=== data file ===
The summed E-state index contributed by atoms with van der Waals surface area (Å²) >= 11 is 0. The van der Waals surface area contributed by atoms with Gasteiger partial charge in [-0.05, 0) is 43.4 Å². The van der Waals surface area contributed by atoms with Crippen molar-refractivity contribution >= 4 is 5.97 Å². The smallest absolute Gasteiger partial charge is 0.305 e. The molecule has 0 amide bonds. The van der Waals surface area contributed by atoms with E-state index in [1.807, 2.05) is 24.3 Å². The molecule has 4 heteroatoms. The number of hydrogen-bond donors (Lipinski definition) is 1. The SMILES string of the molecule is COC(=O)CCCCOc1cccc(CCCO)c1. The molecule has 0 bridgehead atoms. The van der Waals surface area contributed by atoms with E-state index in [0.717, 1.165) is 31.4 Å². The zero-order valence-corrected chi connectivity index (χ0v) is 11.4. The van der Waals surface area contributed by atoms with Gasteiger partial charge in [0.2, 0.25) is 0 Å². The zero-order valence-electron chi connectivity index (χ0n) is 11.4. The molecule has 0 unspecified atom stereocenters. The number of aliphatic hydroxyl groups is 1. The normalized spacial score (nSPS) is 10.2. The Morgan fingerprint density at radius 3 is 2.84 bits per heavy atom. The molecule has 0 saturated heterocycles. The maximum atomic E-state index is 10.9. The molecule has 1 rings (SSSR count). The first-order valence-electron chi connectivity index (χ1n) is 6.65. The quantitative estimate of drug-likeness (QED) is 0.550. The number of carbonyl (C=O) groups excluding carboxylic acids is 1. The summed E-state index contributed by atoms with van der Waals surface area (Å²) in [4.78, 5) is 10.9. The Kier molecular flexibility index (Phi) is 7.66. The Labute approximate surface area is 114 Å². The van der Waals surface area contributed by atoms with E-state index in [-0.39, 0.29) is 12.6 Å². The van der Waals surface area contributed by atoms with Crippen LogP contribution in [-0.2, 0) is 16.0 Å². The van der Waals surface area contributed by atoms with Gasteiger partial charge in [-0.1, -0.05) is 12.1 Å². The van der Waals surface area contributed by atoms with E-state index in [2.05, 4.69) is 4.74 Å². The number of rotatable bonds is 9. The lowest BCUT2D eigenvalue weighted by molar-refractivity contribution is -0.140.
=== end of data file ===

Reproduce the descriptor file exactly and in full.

The summed E-state index contributed by atoms with van der Waals surface area (Å²) >= 11 is 0. The van der Waals surface area contributed by atoms with Gasteiger partial charge in [-0.05, 0) is 43.4 Å². The van der Waals surface area contributed by atoms with Crippen molar-refractivity contribution >= 4 is 5.97 Å². The smallest absolute Gasteiger partial charge is 0.305 e. The molecule has 0 amide bonds. The van der Waals surface area contributed by atoms with E-state index in [1.807, 2.05) is 24.3 Å². The molecule has 4 heteroatoms. The number of hydrogen-bond donors (Lipinski definition) is 1. The SMILES string of the molecule is COC(=O)CCCCOc1cccc(CCCO)c1. The molecule has 0 bridgehead atoms. The van der Waals surface area contributed by atoms with E-state index in [0.717, 1.165) is 31.4 Å². The zero-order valence-corrected chi connectivity index (χ0v) is 11.4. The van der Waals surface area contributed by atoms with Gasteiger partial charge in [0.2, 0.25) is 0 Å². The zero-order valence-electron chi connectivity index (χ0n) is 11.4. The molecule has 0 unspecified atom stereocenters. The number of aliphatic hydroxyl groups is 1. The normalized spacial score (nSPS) is 10.2. The Morgan fingerprint density at radius 3 is 2.84 bits per heavy atom. The molecule has 0 saturated heterocycles. The maximum atomic E-state index is 10.9. The molecule has 1 rings (SSSR count). The first-order valence-electron chi connectivity index (χ1n) is 6.65. The quantitative estimate of drug-likeness (QED) is 0.550. The number of carbonyl (C=O) groups excluding carboxylic acids is 1. The summed E-state index contributed by atoms with van der Waals surface area (Å²) in [4.78, 5) is 10.9. The Kier molecular flexibility index (Phi) is 7.66. The Labute approximate surface area is 114 Å². The van der Waals surface area contributed by atoms with E-state index in [-0.39, 0.29) is 12.6 Å². The van der Waals surface area contributed by atoms with Crippen LogP contribution in [-0.2, 0) is 16.0 Å². The van der Waals surface area contributed by atoms with Gasteiger partial charge in [-0.1, -0.05) is 12.1 Å². The van der Waals surface area contributed by atoms with E-state index in [2.05, 4.69) is 4.74 Å². The number of rotatable bonds is 9. The lowest BCUT2D eigenvalue weighted by molar-refractivity contribution is -0.140.